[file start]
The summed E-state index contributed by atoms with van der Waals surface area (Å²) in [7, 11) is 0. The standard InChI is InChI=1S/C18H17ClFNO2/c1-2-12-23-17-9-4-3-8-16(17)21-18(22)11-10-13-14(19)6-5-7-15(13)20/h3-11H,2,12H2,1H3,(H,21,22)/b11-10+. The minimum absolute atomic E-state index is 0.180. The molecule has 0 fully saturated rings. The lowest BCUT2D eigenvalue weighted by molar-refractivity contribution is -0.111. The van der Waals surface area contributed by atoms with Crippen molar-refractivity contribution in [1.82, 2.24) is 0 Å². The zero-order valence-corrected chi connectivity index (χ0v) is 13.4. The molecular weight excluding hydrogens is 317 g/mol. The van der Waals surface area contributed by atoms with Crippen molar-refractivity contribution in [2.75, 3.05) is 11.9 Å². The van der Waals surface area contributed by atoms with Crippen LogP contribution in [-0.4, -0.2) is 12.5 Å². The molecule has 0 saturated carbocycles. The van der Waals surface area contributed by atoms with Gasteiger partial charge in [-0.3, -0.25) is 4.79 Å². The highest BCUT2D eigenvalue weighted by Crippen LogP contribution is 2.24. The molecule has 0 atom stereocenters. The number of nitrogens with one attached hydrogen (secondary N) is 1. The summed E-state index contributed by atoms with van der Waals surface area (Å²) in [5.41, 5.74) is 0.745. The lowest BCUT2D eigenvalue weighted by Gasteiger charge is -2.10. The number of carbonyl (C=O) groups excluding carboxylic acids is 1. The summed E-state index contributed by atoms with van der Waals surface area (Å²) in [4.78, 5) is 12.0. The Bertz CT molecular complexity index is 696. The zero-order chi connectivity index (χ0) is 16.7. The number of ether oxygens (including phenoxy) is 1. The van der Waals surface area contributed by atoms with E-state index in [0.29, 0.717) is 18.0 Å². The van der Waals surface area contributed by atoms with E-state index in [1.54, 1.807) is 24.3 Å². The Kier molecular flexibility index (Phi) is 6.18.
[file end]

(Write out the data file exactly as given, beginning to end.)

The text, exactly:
The summed E-state index contributed by atoms with van der Waals surface area (Å²) in [7, 11) is 0. The standard InChI is InChI=1S/C18H17ClFNO2/c1-2-12-23-17-9-4-3-8-16(17)21-18(22)11-10-13-14(19)6-5-7-15(13)20/h3-11H,2,12H2,1H3,(H,21,22)/b11-10+. The minimum absolute atomic E-state index is 0.180. The molecule has 0 fully saturated rings. The lowest BCUT2D eigenvalue weighted by molar-refractivity contribution is -0.111. The van der Waals surface area contributed by atoms with Crippen molar-refractivity contribution in [1.82, 2.24) is 0 Å². The zero-order valence-corrected chi connectivity index (χ0v) is 13.4. The molecular weight excluding hydrogens is 317 g/mol. The van der Waals surface area contributed by atoms with Crippen molar-refractivity contribution in [2.75, 3.05) is 11.9 Å². The van der Waals surface area contributed by atoms with Crippen LogP contribution in [-0.4, -0.2) is 12.5 Å². The molecule has 0 saturated carbocycles. The van der Waals surface area contributed by atoms with Gasteiger partial charge in [-0.3, -0.25) is 4.79 Å². The highest BCUT2D eigenvalue weighted by Crippen LogP contribution is 2.24. The molecule has 0 atom stereocenters. The number of nitrogens with one attached hydrogen (secondary N) is 1. The summed E-state index contributed by atoms with van der Waals surface area (Å²) in [5.41, 5.74) is 0.745. The lowest BCUT2D eigenvalue weighted by Gasteiger charge is -2.10. The number of carbonyl (C=O) groups excluding carboxylic acids is 1. The summed E-state index contributed by atoms with van der Waals surface area (Å²) in [4.78, 5) is 12.0. The Bertz CT molecular complexity index is 696. The zero-order chi connectivity index (χ0) is 16.7. The number of ether oxygens (including phenoxy) is 1. The van der Waals surface area contributed by atoms with E-state index in [0.29, 0.717) is 18.0 Å². The van der Waals surface area contributed by atoms with E-state index in [1.54, 1.807) is 24.3 Å². The Kier molecular flexibility index (Phi) is 6.18.